Medical weight loss is one of the most effective programs that help patients lose weight and keep it off. But what are the medical weight loss costs that you need to budget for—and can you afford it?
The true cost of medical weight loss will vary by program, but we’re breaking down the specifics to remove some of the sticker shock:
Medical weight loss program costs can vary depending on several factors, including the length of the program, what the program entails (e.g. number of doctor visits, food, prescriptions, etc.), and follow up visits after the program ends.
Most medical weight loss programs require an initial assessment, which can range between $99 and $300. The doctor will create a plan for you, which may include weekly check-ins, a diet plan, supplements or medications, and other elements.
For example, Ohio State University’s Living Well program spans six months and costs about $855. They also offer additional programs after the six-month program to help you maintain your weight loss for a fee. Integrative Wellness Atlanta offers a program that costs about $159 per month plus a consultation fee. Columbia University in New York offers a 12-week weight control program priced at $480 ($40 per session).
Keep in mind there will be non-program-related costs, too. Once you start shedding pounds, you may have to buy new clothes that fit. In some cases, you may have to purchase special food associated with the program rather than shopping at your local grocery store. You’ll also need to budget for supplements and medications that may not be included in the program cost.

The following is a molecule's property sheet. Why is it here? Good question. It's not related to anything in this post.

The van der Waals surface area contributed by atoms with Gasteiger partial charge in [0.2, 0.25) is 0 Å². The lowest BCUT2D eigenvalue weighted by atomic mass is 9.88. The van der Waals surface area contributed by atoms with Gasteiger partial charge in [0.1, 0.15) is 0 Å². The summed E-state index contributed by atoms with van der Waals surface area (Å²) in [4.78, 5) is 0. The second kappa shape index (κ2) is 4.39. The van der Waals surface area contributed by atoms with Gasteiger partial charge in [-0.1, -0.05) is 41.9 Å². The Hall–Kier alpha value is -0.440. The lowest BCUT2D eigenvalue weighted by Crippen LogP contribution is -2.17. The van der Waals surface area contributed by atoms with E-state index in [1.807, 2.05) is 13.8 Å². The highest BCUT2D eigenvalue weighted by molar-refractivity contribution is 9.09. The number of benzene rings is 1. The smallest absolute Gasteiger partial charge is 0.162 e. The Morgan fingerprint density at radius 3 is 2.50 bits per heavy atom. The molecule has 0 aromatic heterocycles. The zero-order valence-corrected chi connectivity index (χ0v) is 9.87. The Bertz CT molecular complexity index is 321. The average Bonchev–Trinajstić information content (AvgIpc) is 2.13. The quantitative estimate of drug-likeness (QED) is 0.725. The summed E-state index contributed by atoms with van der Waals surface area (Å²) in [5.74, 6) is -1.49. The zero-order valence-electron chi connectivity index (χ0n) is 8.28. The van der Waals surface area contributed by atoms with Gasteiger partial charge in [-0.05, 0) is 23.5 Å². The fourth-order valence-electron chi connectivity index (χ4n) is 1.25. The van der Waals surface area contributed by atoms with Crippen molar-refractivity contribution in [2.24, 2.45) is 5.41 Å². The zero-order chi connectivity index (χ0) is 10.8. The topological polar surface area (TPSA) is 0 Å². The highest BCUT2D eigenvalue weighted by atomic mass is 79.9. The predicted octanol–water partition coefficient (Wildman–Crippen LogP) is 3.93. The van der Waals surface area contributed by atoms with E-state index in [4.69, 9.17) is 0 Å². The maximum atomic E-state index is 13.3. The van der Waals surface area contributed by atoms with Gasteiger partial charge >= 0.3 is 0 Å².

Don’t let the word “medical” scare you off from exploring a tailored weight loss program. In many cases, a medical weight loss program will cost less than some of the mainstream diet programs AND give you better results. Check to see what’s available in your area to find a program that suits your budget.
In some cases, your medical weight loss costs will be covered by insurance, at least in part. The Affordable Care Act mandated that insurance cover obesity screening and counseling. If you have weight-related health issues, your insurance may also pick up the bill for treatment programs.
It’s not a guarantee, as plans will vary by individual, but it’s worth looking into to see if you can reduce your out-of-pocket costs.
Medical weight loss might sound expensive, but consider the long-term effects of your investment. Whether you lose 15 pounds or 50 pounds, weight loss can help you to reduce medical expenses and food costs that will make up for whatever you spend on a weight loss program.
Excess weight and poor diet contribute to many health issues, including high blood pressure, high cholesterol, diabetes, and other diseases that will require expensive doctor bills and medications. By losing the weight before these issues arise, you’re saving yourself some serious money in the long-run, not to mention taking back control of your health.
Ideally, you won’t wait to lose the weight until you’re forced to because of your health. Committing to a program now can actually be cheaper in the long-term and give you more time to enjoy a better quality of life.